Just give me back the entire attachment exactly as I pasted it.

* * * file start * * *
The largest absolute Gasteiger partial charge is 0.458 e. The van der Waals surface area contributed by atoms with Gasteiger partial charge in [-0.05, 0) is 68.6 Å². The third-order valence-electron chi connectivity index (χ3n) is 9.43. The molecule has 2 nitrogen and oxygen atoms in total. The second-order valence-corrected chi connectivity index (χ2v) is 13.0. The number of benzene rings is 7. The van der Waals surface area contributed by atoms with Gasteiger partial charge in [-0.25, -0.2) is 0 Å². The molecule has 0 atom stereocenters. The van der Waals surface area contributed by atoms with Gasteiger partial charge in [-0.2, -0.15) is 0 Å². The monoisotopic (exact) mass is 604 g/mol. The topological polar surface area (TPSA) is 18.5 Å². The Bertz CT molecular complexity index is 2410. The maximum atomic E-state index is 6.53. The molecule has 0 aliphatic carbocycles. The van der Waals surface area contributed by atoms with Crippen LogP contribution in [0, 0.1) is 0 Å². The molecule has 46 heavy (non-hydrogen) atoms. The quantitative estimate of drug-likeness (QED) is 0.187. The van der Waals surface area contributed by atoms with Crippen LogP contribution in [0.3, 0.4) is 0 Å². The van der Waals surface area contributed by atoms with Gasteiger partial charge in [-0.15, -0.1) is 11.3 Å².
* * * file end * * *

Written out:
The largest absolute Gasteiger partial charge is 0.458 e. The van der Waals surface area contributed by atoms with Gasteiger partial charge in [-0.05, 0) is 68.6 Å². The third-order valence-electron chi connectivity index (χ3n) is 9.43. The molecule has 2 nitrogen and oxygen atoms in total. The second-order valence-corrected chi connectivity index (χ2v) is 13.0. The number of benzene rings is 7. The van der Waals surface area contributed by atoms with Gasteiger partial charge in [-0.25, -0.2) is 0 Å². The molecule has 0 atom stereocenters. The van der Waals surface area contributed by atoms with Gasteiger partial charge in [-0.2, -0.15) is 0 Å². The monoisotopic (exact) mass is 604 g/mol. The topological polar surface area (TPSA) is 18.5 Å². The Bertz CT molecular complexity index is 2410. The maximum atomic E-state index is 6.53. The molecule has 0 aliphatic carbocycles. The van der Waals surface area contributed by atoms with Crippen LogP contribution in [0, 0.1) is 0 Å². The molecule has 46 heavy (non-hydrogen) atoms. The quantitative estimate of drug-likeness (QED) is 0.187. The van der Waals surface area contributed by atoms with Crippen LogP contribution in [0.3, 0.4) is 0 Å². The van der Waals surface area contributed by atoms with Gasteiger partial charge in [-0.15, -0.1) is 11.3 Å².